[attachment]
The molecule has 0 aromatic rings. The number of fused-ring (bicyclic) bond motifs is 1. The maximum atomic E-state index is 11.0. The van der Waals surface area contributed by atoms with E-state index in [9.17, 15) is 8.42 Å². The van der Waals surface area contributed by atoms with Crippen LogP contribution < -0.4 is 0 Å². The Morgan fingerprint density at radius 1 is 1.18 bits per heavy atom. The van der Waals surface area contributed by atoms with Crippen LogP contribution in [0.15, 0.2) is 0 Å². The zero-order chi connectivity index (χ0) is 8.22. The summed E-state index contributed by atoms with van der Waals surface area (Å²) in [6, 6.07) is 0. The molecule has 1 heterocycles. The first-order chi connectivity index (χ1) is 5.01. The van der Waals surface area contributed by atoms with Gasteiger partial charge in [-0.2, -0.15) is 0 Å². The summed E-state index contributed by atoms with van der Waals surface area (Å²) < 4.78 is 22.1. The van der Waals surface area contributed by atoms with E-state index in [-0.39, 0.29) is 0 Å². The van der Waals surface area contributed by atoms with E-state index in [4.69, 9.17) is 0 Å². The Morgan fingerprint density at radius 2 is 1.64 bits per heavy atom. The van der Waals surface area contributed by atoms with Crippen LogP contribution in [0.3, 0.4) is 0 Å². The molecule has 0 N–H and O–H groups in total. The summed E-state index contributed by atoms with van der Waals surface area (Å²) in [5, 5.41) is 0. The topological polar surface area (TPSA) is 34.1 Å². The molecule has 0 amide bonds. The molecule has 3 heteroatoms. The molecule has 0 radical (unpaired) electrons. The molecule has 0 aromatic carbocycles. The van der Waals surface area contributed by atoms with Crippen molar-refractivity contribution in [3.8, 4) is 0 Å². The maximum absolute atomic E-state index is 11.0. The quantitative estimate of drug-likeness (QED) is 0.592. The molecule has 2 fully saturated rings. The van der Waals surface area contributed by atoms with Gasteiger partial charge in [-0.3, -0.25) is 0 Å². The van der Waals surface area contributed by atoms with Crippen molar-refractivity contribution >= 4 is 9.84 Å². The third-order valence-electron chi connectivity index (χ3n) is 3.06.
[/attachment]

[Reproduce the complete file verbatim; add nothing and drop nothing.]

The molecule has 0 aromatic rings. The number of fused-ring (bicyclic) bond motifs is 1. The maximum atomic E-state index is 11.0. The van der Waals surface area contributed by atoms with E-state index in [9.17, 15) is 8.42 Å². The van der Waals surface area contributed by atoms with Crippen LogP contribution < -0.4 is 0 Å². The Morgan fingerprint density at radius 1 is 1.18 bits per heavy atom. The van der Waals surface area contributed by atoms with Crippen LogP contribution in [0.15, 0.2) is 0 Å². The zero-order chi connectivity index (χ0) is 8.22. The summed E-state index contributed by atoms with van der Waals surface area (Å²) in [6, 6.07) is 0. The molecule has 1 heterocycles. The first-order chi connectivity index (χ1) is 5.01. The van der Waals surface area contributed by atoms with Gasteiger partial charge in [-0.2, -0.15) is 0 Å². The summed E-state index contributed by atoms with van der Waals surface area (Å²) < 4.78 is 22.1. The van der Waals surface area contributed by atoms with E-state index in [-0.39, 0.29) is 0 Å². The van der Waals surface area contributed by atoms with E-state index in [4.69, 9.17) is 0 Å². The Morgan fingerprint density at radius 2 is 1.64 bits per heavy atom. The van der Waals surface area contributed by atoms with Crippen LogP contribution in [0.3, 0.4) is 0 Å². The molecule has 0 N–H and O–H groups in total. The summed E-state index contributed by atoms with van der Waals surface area (Å²) in [5, 5.41) is 0. The topological polar surface area (TPSA) is 34.1 Å². The molecule has 0 amide bonds. The molecule has 3 heteroatoms. The molecule has 0 radical (unpaired) electrons. The molecule has 0 aromatic carbocycles. The van der Waals surface area contributed by atoms with Crippen molar-refractivity contribution in [3.8, 4) is 0 Å². The maximum absolute atomic E-state index is 11.0. The quantitative estimate of drug-likeness (QED) is 0.592. The molecule has 2 fully saturated rings. The van der Waals surface area contributed by atoms with Gasteiger partial charge in [-0.3, -0.25) is 0 Å². The van der Waals surface area contributed by atoms with Crippen molar-refractivity contribution >= 4 is 9.84 Å². The third-order valence-electron chi connectivity index (χ3n) is 3.06.